When the perishable puts on the imperishable, and the mortal puts on immortality, then shall come to pass the saying that is written: "Death is swallowed up in victory." "O death, where is your victory? O death, where is your sting?" The sting of death is sin, and the power of sin is the law. But thanks be to God, who gives us the victory through our Lord Jesus Christ.(1Co 15:54-57)
Sunday, January 1, 2012
The significance of 70AD and the destruction of the temple: Part III
Moving on from the last post we will continue our look at the significance of 70AD and the destruction of the temple. In the first post of this series we showed that God’s desire to tabernacle, dwell with humanity has been around from before the foundation of the world and most certainly was evident in creation, and in the last post we took a look at the above text and Paul’s meaning of overcoming death.
In this post it would serve us well to spend some time looking through the eyes of the first century Jews both believers and non-believers as well as the believing gentiles. The message of the Torah, both the first five books of the Old Testament, and subsequently, the entire Tanakh… the thirty nine books of the Old Testament was a very important part of the Jewish story. Because of that, there was a deep seated mindset that would place a great deal of importance on the Old Covenant… the Mosaic Covenant. Still, at the beginning of the first century CE there was also a great anticipation of the end of the age and the beginning of the age to come. The Jews called it Olam Ha Bah. The thing that is very clear from all the writings of the time including the Talmud, the expectation of the end of the age was imminent. They were not expecting the end of the age to be more than a few years away at the time of Christ.
This in large part was due to the prophecies of Daniel; specifically Daniel’s seventy sevens prophecy found in Daniel 9:24-27. A timetable was specifically spelled out in that passage to the end of the age which was to fall within three and one half years after the death, burial, and resurrection of the Lord Jesus Christ. Daniel had given a specific timeline to the end of the age and the beginning of the age to come. This was linked to all of the references to the day of the Lord found in the Old Testament Prophets. A careful read of the New Testament documents attests to the fact that all of the first century believers, and most of the non-believing Jews held to this timeline.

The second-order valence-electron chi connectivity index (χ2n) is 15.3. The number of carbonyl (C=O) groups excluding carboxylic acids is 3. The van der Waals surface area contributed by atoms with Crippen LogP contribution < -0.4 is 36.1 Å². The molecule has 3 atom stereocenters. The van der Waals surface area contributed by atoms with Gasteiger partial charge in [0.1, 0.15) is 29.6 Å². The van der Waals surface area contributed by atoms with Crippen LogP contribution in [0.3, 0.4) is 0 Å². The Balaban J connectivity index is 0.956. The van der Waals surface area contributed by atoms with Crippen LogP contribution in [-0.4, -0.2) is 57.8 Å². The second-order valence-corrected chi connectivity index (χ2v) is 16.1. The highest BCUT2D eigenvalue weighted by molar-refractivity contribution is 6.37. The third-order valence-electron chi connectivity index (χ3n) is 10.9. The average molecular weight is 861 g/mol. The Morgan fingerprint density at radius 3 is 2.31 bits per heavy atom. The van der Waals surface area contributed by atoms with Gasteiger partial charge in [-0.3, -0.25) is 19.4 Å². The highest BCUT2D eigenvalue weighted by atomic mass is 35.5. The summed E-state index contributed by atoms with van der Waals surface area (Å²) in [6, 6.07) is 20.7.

Further to the point, the Jews had been taught that the tabernacle/temple was the dwelling place of God on the earth from the time of Moses forward. This would explain why there was so much debate and disagreement among the believing and non-believing Jews when Jesus began to speak of himself as the tabernacle… temple. It was offensive to non-believing Torah observant Jews to have Jesus speak of himself as being the dwelling place of God on the earth. Stephen made it abundantly clear in his sermon found in Acts chapter seven that God was no longer dwelling in the temple (Acts 7:48.) It was this part of his sermon that got him stoned.
And yet, there were so many thousands of sincere Jews that believed wholeheartedly in the Torah and in the Mosaic Covenant; But, there was a transition going on in their midst. The transition was from the Old Covenant to the New Covenant. To the first century observer it would appear that God had two confusing programs. (1) The Jews, the Mosaic Covenant and the temple and (2) Christ Jesus and his followers, a new temple built with living, breathing stones. This was the reason for setting a deadline. There was to come a time in the future whereby God would judge between his people and establish his true covenant once and for all. It would be synonymous with the day of the Lord, and the destruction of the temple and Jerusalem. According to Daniel, the deadline was 30AD, three and one half years after the resurrection of Jesus…. However, God and his marvelous grace allowed a forty year grace period whereby he allowed the two Covenants to exist side by side, limping along… not willing that any should perish but that all should come to repentance 2Peter 3:9.
Implications of Paul's Message: The teaching of a first century Jewish Rabbi and his revelation about Torah Part I
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